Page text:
In the early days of cloud computing, a lot of companies were wary about utilizing “the cloud” to store sensitive data instead of keeping it on site. Small business owners, in particular, questioned whether the cloud was secure, and many with merchant accounts expressed concerns about compliance.
But cloud computing has come a long, long way since the idea was first introduced in the 1960s—and one key area of improvement has been security. Thanks to recent developments in cloud computing technology, data stored in the cloud is now more secure than ever. This is likely why analysts say a growing number of businesses are planning to migrate to the cloud in the coming years.
Think about it: when information is stored on a physical device it can be lost or stolen, and transporting that data to another network leaves it vulnerable to security breaches. But data stored on the cloud is safe from theft and inaccessible to those without the necessary login information.
Keeping data secure is the primary job of cloud storage providers. It’s their bread and butter. So, while merchants are juggling a million and one other tasks on any given day, cloud providers are focused solely on finding new ways to keep your data safe by improving security measures—with enhanced encryption methods for example. And not only safe from a cyberattack, but what if an unexpected disaster wipes out your on-site servers? With cloud storage, data is easily restored in the event of a loss and the potential crisis averted.
At the end of the day, cloud computing is safer than using an in-house system and better protected against security threats. Offsite backup makes a big difference. It’s the twenty-first century, and hacking has become a highly sophisticated business. These days, even the big corporations are vulnerable to large-scale data breaches, denial-of-service attacks, Fraud as a Service (FaaS) scams and countless other cybersecurity threats. The cloud reduces the risk of potential cyberattacks, viruses and other threats by backing up all data off-site, which provides an added layer of security for users. And because information stored in the Cloud is replicated across numerous data centers, data will not be lost in the event of system failure—so you never have to start from scratch.
Staying compliant is easier in the cloud. Merchants who accept credit card payments understand the importance of PCI compliance. The Payment Card Industry Data Security Standard ensures cardholder data is protected from potential fraud and data breaches, and failing to meet PCI standards for compliance can mean steep penalties and even termination of your merchant account.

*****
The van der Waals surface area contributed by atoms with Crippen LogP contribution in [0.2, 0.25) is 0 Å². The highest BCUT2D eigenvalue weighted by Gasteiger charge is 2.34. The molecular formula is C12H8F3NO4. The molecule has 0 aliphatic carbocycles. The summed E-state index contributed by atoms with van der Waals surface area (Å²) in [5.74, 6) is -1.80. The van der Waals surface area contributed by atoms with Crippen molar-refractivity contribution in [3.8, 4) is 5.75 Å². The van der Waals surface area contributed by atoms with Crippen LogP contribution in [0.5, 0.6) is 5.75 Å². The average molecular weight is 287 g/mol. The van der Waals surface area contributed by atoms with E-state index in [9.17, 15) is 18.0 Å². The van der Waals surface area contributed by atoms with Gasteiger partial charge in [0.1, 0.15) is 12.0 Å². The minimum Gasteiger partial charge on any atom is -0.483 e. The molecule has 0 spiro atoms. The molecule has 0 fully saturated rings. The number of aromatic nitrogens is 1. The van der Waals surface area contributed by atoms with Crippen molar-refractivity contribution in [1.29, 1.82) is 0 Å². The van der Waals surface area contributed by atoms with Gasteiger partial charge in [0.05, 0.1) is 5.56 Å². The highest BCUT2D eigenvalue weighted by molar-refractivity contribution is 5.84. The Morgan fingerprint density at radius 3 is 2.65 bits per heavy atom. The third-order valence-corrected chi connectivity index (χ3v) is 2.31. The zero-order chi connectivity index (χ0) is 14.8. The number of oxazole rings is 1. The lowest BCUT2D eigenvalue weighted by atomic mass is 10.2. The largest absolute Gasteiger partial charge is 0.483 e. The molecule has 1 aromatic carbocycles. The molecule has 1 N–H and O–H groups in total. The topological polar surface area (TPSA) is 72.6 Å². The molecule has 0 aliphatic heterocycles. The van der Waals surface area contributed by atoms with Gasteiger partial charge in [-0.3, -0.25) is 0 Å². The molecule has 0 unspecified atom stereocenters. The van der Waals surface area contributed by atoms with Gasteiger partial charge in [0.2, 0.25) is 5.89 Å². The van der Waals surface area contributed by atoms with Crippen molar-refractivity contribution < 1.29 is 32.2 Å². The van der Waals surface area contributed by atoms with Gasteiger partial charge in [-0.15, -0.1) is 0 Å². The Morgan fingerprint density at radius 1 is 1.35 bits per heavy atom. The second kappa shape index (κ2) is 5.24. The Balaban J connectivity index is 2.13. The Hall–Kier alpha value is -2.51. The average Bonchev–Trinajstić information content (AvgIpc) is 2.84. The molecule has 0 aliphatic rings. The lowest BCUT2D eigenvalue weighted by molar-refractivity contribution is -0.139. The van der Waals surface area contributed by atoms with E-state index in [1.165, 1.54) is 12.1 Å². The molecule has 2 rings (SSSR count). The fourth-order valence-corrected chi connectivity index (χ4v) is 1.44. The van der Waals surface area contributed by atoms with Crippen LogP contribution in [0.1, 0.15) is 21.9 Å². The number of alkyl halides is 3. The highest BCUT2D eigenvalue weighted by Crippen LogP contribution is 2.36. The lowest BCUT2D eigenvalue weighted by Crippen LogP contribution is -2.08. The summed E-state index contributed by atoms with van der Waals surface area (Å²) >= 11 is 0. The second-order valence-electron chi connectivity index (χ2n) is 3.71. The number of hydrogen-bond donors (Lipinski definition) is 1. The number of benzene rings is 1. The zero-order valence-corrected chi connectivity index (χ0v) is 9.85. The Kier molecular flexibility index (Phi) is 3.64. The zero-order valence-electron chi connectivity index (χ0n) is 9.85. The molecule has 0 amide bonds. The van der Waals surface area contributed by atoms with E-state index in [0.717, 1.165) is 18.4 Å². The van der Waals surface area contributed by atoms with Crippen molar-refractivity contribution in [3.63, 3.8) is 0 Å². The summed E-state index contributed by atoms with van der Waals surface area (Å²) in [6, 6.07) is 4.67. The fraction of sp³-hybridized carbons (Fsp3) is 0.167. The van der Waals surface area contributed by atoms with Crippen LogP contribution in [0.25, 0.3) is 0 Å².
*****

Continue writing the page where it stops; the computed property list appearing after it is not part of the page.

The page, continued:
But today maintaining compliance is simpler and more cost-effective with the help of the cloud. Because network maintenance is automated and therefore continually updated to comply with enhanced security standards, cloud storage makes it easier to track, record and classify data to maintain compliance.
New cloud-based security certificates are available. With more and more businesses migrating to the cloud, top names in security certification have stepped forward to fill an important need: cloud-based security certificates. Organizations such as (ISC)² offer in-depth certifications to further ensure that sensitive information will remain secure.
Faster patch deployments mean fewer headaches. As we learned from the recent KRACK attack, the swift deployment of security patches is crucial in the aftermath of a cyber attack. If your security measures are not up to date, you run the risk of exposing critical information to opportunistic hackers. In the cloud, automatic software updates ensure your security measures are continually up to date, which means faster patch deployment in the event of a security breach and peace of mind for merchants.
Business is better (and more secure) in the cloud. When compared with traditional on-site computing, cloud computing offers significant benefits for small business owners, including speed, flexibility and the ability to accommodate growth. Today we can add enhanced security to that list. With improved data security and document control, it’s no wonder more businesses are migrating to the cloud.
Yet, despite the fact that cloud providers have a greater cache of resources and are better able to predict, prepare for and quickly act upon security threats, many merchants are still hesitant to take the leap. Talk to the security experts at Merchant Broker to find out more about merchant security in the cloud. We can help align your business with the right cloud provider to ensure your payment platform is secure and your business is up to speed with compliance regulations.